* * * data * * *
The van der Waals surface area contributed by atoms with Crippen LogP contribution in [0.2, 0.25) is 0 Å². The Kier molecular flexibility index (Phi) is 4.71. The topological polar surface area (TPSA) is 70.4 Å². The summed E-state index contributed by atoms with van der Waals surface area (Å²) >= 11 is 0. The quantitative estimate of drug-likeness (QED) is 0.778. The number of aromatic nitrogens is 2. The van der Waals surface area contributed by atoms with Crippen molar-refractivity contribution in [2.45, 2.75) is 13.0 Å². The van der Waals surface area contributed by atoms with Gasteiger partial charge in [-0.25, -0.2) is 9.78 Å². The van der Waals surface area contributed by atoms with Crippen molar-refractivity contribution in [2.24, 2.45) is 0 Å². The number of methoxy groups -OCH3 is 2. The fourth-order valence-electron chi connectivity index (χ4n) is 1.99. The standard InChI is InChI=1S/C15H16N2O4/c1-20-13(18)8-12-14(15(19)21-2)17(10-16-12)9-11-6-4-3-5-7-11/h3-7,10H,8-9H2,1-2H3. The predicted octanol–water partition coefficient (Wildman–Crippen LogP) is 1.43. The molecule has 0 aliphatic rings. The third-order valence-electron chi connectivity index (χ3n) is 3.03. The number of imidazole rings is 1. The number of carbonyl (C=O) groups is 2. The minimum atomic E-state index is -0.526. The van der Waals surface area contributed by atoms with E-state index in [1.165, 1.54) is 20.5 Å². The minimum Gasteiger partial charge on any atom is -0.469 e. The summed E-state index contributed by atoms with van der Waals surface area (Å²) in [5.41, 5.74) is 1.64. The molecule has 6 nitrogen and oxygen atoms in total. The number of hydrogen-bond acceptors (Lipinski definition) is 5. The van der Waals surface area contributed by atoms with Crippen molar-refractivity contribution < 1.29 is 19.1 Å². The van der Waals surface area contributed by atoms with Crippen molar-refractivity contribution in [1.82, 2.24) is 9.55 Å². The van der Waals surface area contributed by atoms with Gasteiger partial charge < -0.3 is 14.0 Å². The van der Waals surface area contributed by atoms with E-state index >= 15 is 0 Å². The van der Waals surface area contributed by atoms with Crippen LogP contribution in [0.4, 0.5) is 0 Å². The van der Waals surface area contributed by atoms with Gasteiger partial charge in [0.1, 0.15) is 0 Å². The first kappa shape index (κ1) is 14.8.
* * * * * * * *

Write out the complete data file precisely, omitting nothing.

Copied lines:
The van der Waals surface area contributed by atoms with Crippen LogP contribution in [0.2, 0.25) is 0 Å². The Kier molecular flexibility index (Phi) is 4.71. The topological polar surface area (TPSA) is 70.4 Å². The summed E-state index contributed by atoms with van der Waals surface area (Å²) >= 11 is 0. The quantitative estimate of drug-likeness (QED) is 0.778. The number of aromatic nitrogens is 2. The van der Waals surface area contributed by atoms with Crippen molar-refractivity contribution in [2.45, 2.75) is 13.0 Å². The van der Waals surface area contributed by atoms with Gasteiger partial charge in [-0.25, -0.2) is 9.78 Å². The van der Waals surface area contributed by atoms with Crippen molar-refractivity contribution in [2.24, 2.45) is 0 Å². The number of methoxy groups -OCH3 is 2. The fourth-order valence-electron chi connectivity index (χ4n) is 1.99. The standard InChI is InChI=1S/C15H16N2O4/c1-20-13(18)8-12-14(15(19)21-2)17(10-16-12)9-11-6-4-3-5-7-11/h3-7,10H,8-9H2,1-2H3. The predicted octanol–water partition coefficient (Wildman–Crippen LogP) is 1.43. The molecule has 0 aliphatic rings. The third-order valence-electron chi connectivity index (χ3n) is 3.03. The number of imidazole rings is 1. The number of carbonyl (C=O) groups is 2. The minimum atomic E-state index is -0.526. The van der Waals surface area contributed by atoms with E-state index in [1.165, 1.54) is 20.5 Å². The minimum Gasteiger partial charge on any atom is -0.469 e. The summed E-state index contributed by atoms with van der Waals surface area (Å²) in [5.41, 5.74) is 1.64. The molecule has 6 nitrogen and oxygen atoms in total. The number of hydrogen-bond acceptors (Lipinski definition) is 5. The van der Waals surface area contributed by atoms with Crippen molar-refractivity contribution < 1.29 is 19.1 Å². The van der Waals surface area contributed by atoms with Crippen molar-refractivity contribution in [1.82, 2.24) is 9.55 Å². The van der Waals surface area contributed by atoms with Gasteiger partial charge < -0.3 is 14.0 Å². The van der Waals surface area contributed by atoms with E-state index >= 15 is 0 Å². The van der Waals surface area contributed by atoms with Crippen LogP contribution in [0.4, 0.5) is 0 Å². The van der Waals surface area contributed by atoms with Gasteiger partial charge in [0.1, 0.15) is 0 Å². The first kappa shape index (κ1) is 14.8.